Saturday, December 14, 2013

Cowboys + Dinosaurs = Christmas FUN!

Art by Ross Andru and Mike Esposito
They just don't make comics like this anymore!
Masked cowboy hero vs gunslinger riding a pterodactyl...and a bright magenta pterodactyl at that!
It's the sort of concept a nine-year old would come up with while playing with his (or her) brand-new action figures under the Christmas tree, mixing the dinosaurs with superheroes and cowboys!

Why not?
That's what makes it so KOOL!
It's so darn silly you just have to look at it and think "what the--?"

That's exactly the sense of wonder we at Atomic Kommie Comics™ still feel!
We want to live in a world where anything can, and does, happen!
In pop culture, we call this sort of tale "cross-genre", where a story draws elements from disparate categories of fiction.

Sometimes there's a certain logic to it.
One of my favorite books involves fiction's greatest detective dealing with the first alien invasion!
Since he lived in London at the time the invasion took place, it seems only (dare I say it) elementary, that Sherlock Holmes would witness and analyze the Martian invasion of 1898!
That's the basis of the great pastiche, Sherlock Holmes' War of the Worlds by Manly Wade Wellman & Wade Wellman!
That novel, to us, defines KOOL!
(The fact the story also includes another of Sir Arthur Conan Doyle's classic characters; Professor Challenger from The Lost World and other sci-fi novels, is a cross-genre bonus!)
Track down a copy. If you're a Holmes, Challenger, and/or War of the Worlds fan (I'm all three), it's well worth the effort!

Sometimes there's no real logic to it except--"why not?"
That's the category where Santa Claus Conquers the Martians goes!
And that's where the cover shown above goes.
This particular design was so cross-genre we put it in two wildly-different sections--Dinosaurs!, and Masked Western Heroes, because, hey, it fits into both categories, so--"why not?"

Keep the Sense of Wonder alive!
Give a gift that keeps inspiring the imaginations of both the young and the young-at-heart!
Stick a present from Atomic Kommie Comics™ into a stocking or under the tree!

Friday, December 13, 2013

Reading Room: RUDOLPH THE RED-NOSED REINDEER "Rudolph's Swelled Head" Conclusion

...It's Christmas Eve, Santa has to get moving, and an apologetic Rudolph is ready to rejoin the crew...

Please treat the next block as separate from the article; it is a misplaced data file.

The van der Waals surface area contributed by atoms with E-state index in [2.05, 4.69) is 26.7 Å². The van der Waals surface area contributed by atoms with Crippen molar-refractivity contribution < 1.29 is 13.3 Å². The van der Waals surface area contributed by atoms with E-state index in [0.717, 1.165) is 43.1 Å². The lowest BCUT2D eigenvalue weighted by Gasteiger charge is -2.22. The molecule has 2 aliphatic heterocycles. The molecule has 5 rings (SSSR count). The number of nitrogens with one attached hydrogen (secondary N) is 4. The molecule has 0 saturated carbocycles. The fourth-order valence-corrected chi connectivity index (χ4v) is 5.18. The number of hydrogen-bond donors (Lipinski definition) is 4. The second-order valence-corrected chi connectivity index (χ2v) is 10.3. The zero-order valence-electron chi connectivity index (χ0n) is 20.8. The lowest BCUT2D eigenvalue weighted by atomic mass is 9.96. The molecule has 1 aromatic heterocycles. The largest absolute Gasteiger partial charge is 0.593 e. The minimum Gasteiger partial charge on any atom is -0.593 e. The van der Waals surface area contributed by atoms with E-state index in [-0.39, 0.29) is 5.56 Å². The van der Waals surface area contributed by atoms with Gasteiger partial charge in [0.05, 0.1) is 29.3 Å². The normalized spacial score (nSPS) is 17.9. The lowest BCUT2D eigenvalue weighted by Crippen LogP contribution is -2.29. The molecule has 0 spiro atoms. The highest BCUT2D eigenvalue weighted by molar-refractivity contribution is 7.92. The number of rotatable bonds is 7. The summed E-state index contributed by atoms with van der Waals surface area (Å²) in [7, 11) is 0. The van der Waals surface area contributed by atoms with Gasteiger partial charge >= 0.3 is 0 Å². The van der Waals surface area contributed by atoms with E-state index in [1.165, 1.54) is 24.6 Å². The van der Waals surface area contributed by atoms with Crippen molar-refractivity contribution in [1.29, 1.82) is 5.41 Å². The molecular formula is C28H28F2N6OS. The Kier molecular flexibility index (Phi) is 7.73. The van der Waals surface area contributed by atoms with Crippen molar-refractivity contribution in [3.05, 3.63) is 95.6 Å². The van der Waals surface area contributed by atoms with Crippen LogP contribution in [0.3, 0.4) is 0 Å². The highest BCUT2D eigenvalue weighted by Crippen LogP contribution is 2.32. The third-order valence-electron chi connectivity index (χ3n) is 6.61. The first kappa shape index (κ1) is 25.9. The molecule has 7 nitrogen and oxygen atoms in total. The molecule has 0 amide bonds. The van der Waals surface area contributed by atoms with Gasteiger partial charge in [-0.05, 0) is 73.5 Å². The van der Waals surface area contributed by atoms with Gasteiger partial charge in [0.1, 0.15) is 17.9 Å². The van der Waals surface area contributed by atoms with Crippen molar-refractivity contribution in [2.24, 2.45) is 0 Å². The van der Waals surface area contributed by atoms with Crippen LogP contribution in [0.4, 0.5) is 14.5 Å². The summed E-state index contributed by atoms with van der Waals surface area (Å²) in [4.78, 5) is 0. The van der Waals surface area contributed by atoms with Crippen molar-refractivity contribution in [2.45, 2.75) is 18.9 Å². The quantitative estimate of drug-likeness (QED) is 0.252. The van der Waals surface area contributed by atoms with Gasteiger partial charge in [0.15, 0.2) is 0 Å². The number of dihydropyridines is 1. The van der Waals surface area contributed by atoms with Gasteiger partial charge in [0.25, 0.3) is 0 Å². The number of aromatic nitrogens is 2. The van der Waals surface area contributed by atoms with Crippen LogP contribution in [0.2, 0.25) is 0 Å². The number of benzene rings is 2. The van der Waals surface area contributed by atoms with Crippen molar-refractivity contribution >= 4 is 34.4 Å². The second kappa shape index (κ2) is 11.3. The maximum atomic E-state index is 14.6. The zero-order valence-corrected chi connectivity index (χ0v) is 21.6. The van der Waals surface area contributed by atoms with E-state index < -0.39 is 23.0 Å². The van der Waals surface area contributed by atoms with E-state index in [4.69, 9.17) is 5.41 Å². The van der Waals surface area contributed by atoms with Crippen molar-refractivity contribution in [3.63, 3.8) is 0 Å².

And that's how Santa introduced licensed toy promotions into comic books.

Written by Sy Reit and illustrated by Rube Grossman, this 1950 annual was the first of a series that ran until 1963.
The concept was revived in the tabloid-sized "Treasury" (10" x 14") format in 1972 and was published annually (except in '75 and '77) until 1978.
(Both DC and Marvel experimented in the 1970s with the over-sized format.
They were much bigger than normal comics with cardstock covers, though the interior pages were printed on the usual comic book paper stock.)
The series was a more-or-less sequel to the original story (which we presented HERE.) and song.
(The animated TV special that tells a totally-different version of the tale didn't appear until 1964.)
One thing you'll note is the unique idea of including activity pages as part of the story, giving us perfect chapter enders and openers in our serial presentation format.

Thursday, December 12, 2013

Reading Room: RUDOLPH THE RED-NOSED REINDEER "Rudolph's Swelled Head" Part 4

Sorry, but it looks like the kid who owned this book before it was scanned did the activity on this page.
Still, it looks cool, doesn't it?
As preparations for Christmas proceed, two children, Jack and Judy, make their way to Santa's Workshop.
But their innocent visit has unintended consequences:
Rudolph develops an inflated ego as a result of the kids' mention of his world-wide fame.
Proclaiming he's "too important" to do mundane things like chores, Rudolph alienates everyone around him with an arrogant, self-important attitude.
Santa grounds Rudolph from his usual Christmas Eve run, and the petulant reindeer responds by running away from home.
When his nose freezes and goes dark, the runaway reindeer panics and runs onto thin ice, falling into a lake.